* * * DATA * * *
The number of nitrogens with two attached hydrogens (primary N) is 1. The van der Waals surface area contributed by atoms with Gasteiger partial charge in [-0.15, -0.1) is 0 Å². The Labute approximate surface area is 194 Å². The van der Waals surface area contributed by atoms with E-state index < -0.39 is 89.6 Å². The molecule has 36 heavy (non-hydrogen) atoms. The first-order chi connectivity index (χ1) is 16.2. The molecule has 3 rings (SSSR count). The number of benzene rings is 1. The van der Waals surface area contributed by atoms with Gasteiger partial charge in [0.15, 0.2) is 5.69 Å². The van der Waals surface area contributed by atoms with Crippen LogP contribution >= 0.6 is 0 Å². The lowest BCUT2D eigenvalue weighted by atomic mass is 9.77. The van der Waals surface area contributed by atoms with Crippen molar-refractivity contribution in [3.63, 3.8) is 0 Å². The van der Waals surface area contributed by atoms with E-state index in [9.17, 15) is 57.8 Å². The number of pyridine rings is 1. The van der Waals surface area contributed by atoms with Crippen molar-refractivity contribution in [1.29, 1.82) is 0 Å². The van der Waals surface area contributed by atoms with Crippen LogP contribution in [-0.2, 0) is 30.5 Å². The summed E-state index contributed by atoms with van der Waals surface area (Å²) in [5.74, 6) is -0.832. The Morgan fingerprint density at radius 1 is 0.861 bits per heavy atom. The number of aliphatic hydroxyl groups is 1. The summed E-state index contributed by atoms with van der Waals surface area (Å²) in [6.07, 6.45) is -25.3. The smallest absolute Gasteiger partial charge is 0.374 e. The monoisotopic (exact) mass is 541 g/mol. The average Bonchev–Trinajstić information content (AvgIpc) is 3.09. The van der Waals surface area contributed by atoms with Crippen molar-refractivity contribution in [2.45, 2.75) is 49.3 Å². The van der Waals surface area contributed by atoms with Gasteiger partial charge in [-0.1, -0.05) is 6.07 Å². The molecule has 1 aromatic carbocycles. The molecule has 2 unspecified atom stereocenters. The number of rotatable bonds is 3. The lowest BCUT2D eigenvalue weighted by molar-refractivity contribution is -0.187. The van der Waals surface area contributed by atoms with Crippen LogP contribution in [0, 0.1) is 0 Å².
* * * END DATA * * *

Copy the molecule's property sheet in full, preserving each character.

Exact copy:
The number of nitrogens with two attached hydrogens (primary N) is 1. The van der Waals surface area contributed by atoms with Gasteiger partial charge in [-0.15, -0.1) is 0 Å². The Labute approximate surface area is 194 Å². The van der Waals surface area contributed by atoms with E-state index < -0.39 is 89.6 Å². The molecule has 36 heavy (non-hydrogen) atoms. The first-order chi connectivity index (χ1) is 16.2. The molecule has 3 rings (SSSR count). The number of benzene rings is 1. The van der Waals surface area contributed by atoms with Gasteiger partial charge in [0.15, 0.2) is 5.69 Å². The van der Waals surface area contributed by atoms with Crippen LogP contribution >= 0.6 is 0 Å². The lowest BCUT2D eigenvalue weighted by atomic mass is 9.77. The van der Waals surface area contributed by atoms with Crippen molar-refractivity contribution in [3.63, 3.8) is 0 Å². The van der Waals surface area contributed by atoms with E-state index in [9.17, 15) is 57.8 Å². The number of pyridine rings is 1. The van der Waals surface area contributed by atoms with Crippen molar-refractivity contribution in [1.29, 1.82) is 0 Å². The van der Waals surface area contributed by atoms with Crippen LogP contribution in [-0.2, 0) is 30.5 Å². The summed E-state index contributed by atoms with van der Waals surface area (Å²) in [5.74, 6) is -0.832. The Morgan fingerprint density at radius 1 is 0.861 bits per heavy atom. The number of aliphatic hydroxyl groups is 1. The summed E-state index contributed by atoms with van der Waals surface area (Å²) in [6.07, 6.45) is -25.3. The smallest absolute Gasteiger partial charge is 0.374 e. The monoisotopic (exact) mass is 541 g/mol. The average Bonchev–Trinajstić information content (AvgIpc) is 3.09. The van der Waals surface area contributed by atoms with Crippen molar-refractivity contribution in [2.45, 2.75) is 49.3 Å². The van der Waals surface area contributed by atoms with Gasteiger partial charge in [-0.1, -0.05) is 6.07 Å². The molecule has 1 aromatic carbocycles. The molecule has 2 unspecified atom stereocenters. The number of rotatable bonds is 3. The lowest BCUT2D eigenvalue weighted by molar-refractivity contribution is -0.187. The van der Waals surface area contributed by atoms with Crippen LogP contribution in [0, 0.1) is 0 Å².